Bulletin #4262, Vegetables and Fruits for Health: Apples

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Updated and revised by Extension Professor Louise O. Kirkland, University of Maine Cooperative Extension.
Originally developed by Extension Nutrition Specialist Nellie Hedstrom
, University of Maine Cooperative Extension.

For information about UMaine Extension programs and resources, visit extension.umaine.edu.
Find more of our publications and books at extension.umaine.edu/publications/.

People in Maine love apples. They are versatile, convenient, readily available year-round, nutritious, and delicious. No wonder the average Mainer eats about 120 apples a year!

Apples provide an easy way to get more fruit in our diets. They are a convenient snack to eat “as is” while on the go. They are also wonderful additions to a wide variety of dishes from soups to desserts.

Nutrition Information

Fresh apples are low in calories, with only about 75 calories in a small apple. They are also a good source of fiber, and virtually fat free. In fact, they are considered a “healthy-heart” food due to their soluble fiber, which has a cholesterol-lowering effect. Amounts of vitamin C and potassium are also found in apples. One small apple or one cup of sliced or chopped raw or cooked apple counts as a one-cup serving of fruit.


A number of varieties are grown in Maine, including McIntosh, Cortland, Macoun, Golden Delicious, Empire, Jonagold, Ginger Gold, Northern Spy, Jonathan and Honey Crisp. Choosing one for a particular use is largely personal preference, but some varieties are noted for certain qualities.

Cortland is sweet with a hint of tartness. It resists browning so is excellent for salads, as well as snacking, pies, sauce, baking, and freezing.

McIntosh is sweet and juicy. The texture is less firm than some varieties. It is excellent for snacking, pies and sauce, and good for salads and freezing.

Golden Delicious is a sweet, all-around variety excellent for snacking, salads, pies, sauce, baking, and freezing.

Jonagold is honey sweet. It’s an excellent variety for snacking, salads, sauce, and baking, and good for pies and freezing.

Northern Spy is a tart apple excellent for snacking, pies, sauce, and baking, and good for salads.

Ginger Gold and Empire are sweet, making them excellent for snacking and salads, and good for pies, sauce, and baking.

Jonathan is a tart apple considered excellent for snacking, salads, pies, sauce, and baking, and good for freezing.

Red Delicious and Macoun are sweet and juicy, making them good for snacking and salads.

Honey Crisp has a juicy sweet/tart flavor. It is excellent for snacking, salads, pies, sauce, and freezing, and good for baking.

Try picking apples at an orchard near you in the fall. Local apples are also readily available at many stands and farmers markets. Make sure apples are from an orchard that is free of livestock. Choose apples with firm flesh and tight, smooth, unbroken skins. Avoid bruises and rotten spots.

How To Harvest and Store Apples in Maine (YouTube video)


Handle apples gently. Bumps and bruises can lead to dark, soft spots. Apples should not be left at room temperature. Store them in a cool, dry place, or keep them in a plastic bag in the refrigerator crisper. Poke several holes in the bag for ventilation. Apples absorb odors from other foods, so remember to keep them separated from strong foods such as onions, garlic, and turnips. Properly stored, most varieties will keep from four to six weeks. Check often and remove any apples that are beginning to show decay.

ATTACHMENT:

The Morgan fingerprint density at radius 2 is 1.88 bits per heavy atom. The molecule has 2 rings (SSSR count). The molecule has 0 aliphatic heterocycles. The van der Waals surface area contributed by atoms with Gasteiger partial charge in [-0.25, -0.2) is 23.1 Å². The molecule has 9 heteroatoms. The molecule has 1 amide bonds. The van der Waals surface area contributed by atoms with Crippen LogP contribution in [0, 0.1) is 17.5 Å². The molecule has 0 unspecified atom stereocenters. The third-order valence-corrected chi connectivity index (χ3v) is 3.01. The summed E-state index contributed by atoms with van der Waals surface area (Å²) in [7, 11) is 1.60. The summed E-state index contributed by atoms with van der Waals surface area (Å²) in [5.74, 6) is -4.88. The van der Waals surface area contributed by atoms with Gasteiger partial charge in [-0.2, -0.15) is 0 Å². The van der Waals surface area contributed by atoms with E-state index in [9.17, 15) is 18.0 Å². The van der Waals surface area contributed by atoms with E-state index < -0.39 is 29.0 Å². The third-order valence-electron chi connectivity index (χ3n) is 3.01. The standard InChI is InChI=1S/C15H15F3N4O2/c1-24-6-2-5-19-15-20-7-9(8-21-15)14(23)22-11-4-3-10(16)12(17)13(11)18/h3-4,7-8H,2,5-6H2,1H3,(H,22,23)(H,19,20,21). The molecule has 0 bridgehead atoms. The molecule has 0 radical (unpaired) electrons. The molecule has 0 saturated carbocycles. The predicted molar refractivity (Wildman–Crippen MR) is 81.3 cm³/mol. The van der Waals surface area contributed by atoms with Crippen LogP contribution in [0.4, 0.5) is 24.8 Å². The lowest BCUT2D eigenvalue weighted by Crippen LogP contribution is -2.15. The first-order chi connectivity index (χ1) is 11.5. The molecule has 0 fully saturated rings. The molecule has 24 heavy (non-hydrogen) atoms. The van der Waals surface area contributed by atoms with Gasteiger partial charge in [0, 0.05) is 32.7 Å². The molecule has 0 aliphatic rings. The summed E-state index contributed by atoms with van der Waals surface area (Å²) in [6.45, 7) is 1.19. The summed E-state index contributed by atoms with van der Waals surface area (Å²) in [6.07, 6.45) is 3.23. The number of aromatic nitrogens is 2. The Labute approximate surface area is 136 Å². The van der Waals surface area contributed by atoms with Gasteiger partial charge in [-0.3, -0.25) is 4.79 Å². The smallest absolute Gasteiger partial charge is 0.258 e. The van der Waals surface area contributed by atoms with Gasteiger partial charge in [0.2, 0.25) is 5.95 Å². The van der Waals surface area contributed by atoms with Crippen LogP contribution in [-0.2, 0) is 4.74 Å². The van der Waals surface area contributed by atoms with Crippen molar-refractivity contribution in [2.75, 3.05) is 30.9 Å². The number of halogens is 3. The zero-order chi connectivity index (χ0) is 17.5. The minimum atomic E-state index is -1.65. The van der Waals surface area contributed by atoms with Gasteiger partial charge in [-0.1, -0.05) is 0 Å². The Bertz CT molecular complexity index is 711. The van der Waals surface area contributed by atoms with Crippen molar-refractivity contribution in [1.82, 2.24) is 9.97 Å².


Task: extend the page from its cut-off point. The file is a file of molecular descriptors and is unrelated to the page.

Always wash apples before eating or cooking. Whenever possible, don’t peel apples. Two thirds of the fiber and many of the antioxidants are found in the apple’s peel. Apple flesh browns quickly when exposed to air. To prevent this, use acidic juice—such as lemon, orange, or pineapple—to coat the cut fruit, or cover pieces with water while preparing a recipe.

Apple Coleslaw

Apple Coleslaw Food Nutrition Facts Label (click for details)

Serves 6

1 cup chopped or shredded red cabbage
1 cup chopped or shredded green cabbage
1/2 cup chopped or shredded carrot
1 diced apple
2 tablespoons raisins
2 tablespoons cider vinegar
3 tablespoons unsweetened apple juice concentrate
1/2 cup low-fat mayonnaise
Pepper to taste

  1. In large bowl, combine the two types of cabbage with the carrots, apples, and raisins.
  2. Mix together the remaining ingredients and add to the cabbage mixture. Toss well. Cover and refrigerate for at least 30 minutes before serving.

Apple Cake

Apple Cake Food Nutrition Facts Label (click for details)

Serves 16

1/2 cup water, apple juice, or cider
1/4 cup canola oil
1/4 cup nonfat vanilla or lemon yogurt
1/2 cup sugar
2 eggs
2 teaspoons vanilla
2 unpeeled apples, finely chopped
1 1/2 cups flour
1 1/2 cups whole wheat pastry flour
1 1/2 teaspoon baking soda
3/4 teaspoon cinnamon
3/4 teaspoon nutmeg
1/4 cup chopped nuts

  1. In a large bowl, mix ingredients in order given.
  2. Pour into greased tube pan.
  3. Bake at 325° F for about 35 minutes.
  4. Let cake cool before removing from pan.

Some content adapted with permission from University of Massachusetts Cooperative Extension.

Information in this publication is provided purely for educational purposes. No responsibility is assumed for any problems associated with the use of products or services mentioned. No endorsement of products or companies is intended, nor is criticism of unnamed products or companies implied.

© 2008

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